A few days ago, I started writing a fresh new manuscript. I thought about writing something current, or as they say, “contemporary.” I tried my best to come up with an opening line that would draw attention, a sweet tangible feel to my new story that would capture the hearts of many. Problem was, I couldn’t even go past the first paragraph.
Why? Because if I were to write something current, I’d have to add cellphones, texting, tweeting, facebooking, and all that basically defines anything “contemporary.” Would my characters have to live in a remote village in Nepal in order to have modern technology excluded from their lives?
For the most part, I do understand the need to have everything instant in our daily society. All groceries are collected in one building at supermarkets. All photos in one digital device. All aspects of our lives, made public by updating our thoughts and statuses on social networks. If I were to be sixteen again, and going on my first date with a boy, we’d already have had exchanged over fifty texts, by estimation, before that first romantic night out. Where would the anticipation of a first impression be, if we’d already both said most of what we wanted to say on a digital device?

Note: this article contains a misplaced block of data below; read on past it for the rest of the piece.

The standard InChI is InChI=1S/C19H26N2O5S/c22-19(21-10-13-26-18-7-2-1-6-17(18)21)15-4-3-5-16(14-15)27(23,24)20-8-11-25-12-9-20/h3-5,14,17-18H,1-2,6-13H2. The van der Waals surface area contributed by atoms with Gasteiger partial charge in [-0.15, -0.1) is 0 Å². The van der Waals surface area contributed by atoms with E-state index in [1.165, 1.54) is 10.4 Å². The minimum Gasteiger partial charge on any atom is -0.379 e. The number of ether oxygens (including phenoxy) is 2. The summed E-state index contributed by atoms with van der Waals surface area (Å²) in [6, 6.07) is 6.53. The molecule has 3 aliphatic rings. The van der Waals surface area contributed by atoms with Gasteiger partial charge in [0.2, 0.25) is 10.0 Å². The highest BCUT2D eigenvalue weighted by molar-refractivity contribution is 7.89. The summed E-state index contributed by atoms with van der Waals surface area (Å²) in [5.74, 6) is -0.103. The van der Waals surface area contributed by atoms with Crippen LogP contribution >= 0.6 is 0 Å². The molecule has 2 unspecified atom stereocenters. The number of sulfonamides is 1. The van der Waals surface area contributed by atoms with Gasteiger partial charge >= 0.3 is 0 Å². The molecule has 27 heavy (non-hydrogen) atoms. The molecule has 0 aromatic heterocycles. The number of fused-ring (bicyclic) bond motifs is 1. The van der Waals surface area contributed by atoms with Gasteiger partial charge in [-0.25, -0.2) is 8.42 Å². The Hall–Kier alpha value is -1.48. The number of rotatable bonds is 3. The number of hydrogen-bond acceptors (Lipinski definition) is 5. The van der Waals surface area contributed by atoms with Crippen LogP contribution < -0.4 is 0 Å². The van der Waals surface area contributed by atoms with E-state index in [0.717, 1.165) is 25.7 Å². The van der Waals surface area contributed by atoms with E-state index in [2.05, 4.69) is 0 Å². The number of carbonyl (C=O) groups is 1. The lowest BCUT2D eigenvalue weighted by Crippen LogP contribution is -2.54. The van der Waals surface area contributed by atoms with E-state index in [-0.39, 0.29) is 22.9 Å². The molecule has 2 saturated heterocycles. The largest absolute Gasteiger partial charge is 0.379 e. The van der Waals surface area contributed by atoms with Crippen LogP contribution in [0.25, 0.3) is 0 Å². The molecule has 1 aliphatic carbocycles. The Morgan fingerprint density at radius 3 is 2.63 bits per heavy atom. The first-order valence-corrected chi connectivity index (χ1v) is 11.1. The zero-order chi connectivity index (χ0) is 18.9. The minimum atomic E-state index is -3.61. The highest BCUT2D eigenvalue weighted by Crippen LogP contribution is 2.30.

Hence, where is the romance?
It’s in that feeling of something being very new, unknown, and discoverable. The longing for something to enter our lives and change the way we see the world, and make a difference. Every encounter we have is significant. Every broken heart, every tear, every smile is a tiny shift to our designated universe.
I’m not including cell phones in my new novel. I have excluded “LOL” and emojis. I have decided, in my own little way, that the magic of a first encounter will be sacred and untouched by technology.
I’ll let my main characters survive through all of life’s discrepancies regardless of modern connections. Pain and heartbreak are inevitable in any romantic encounter. But so is passion.
I will leave it up them to find their way in a world that doesn’t involve instant gratification. Let them come to terms with their own unconditional love, and give it room to thrive.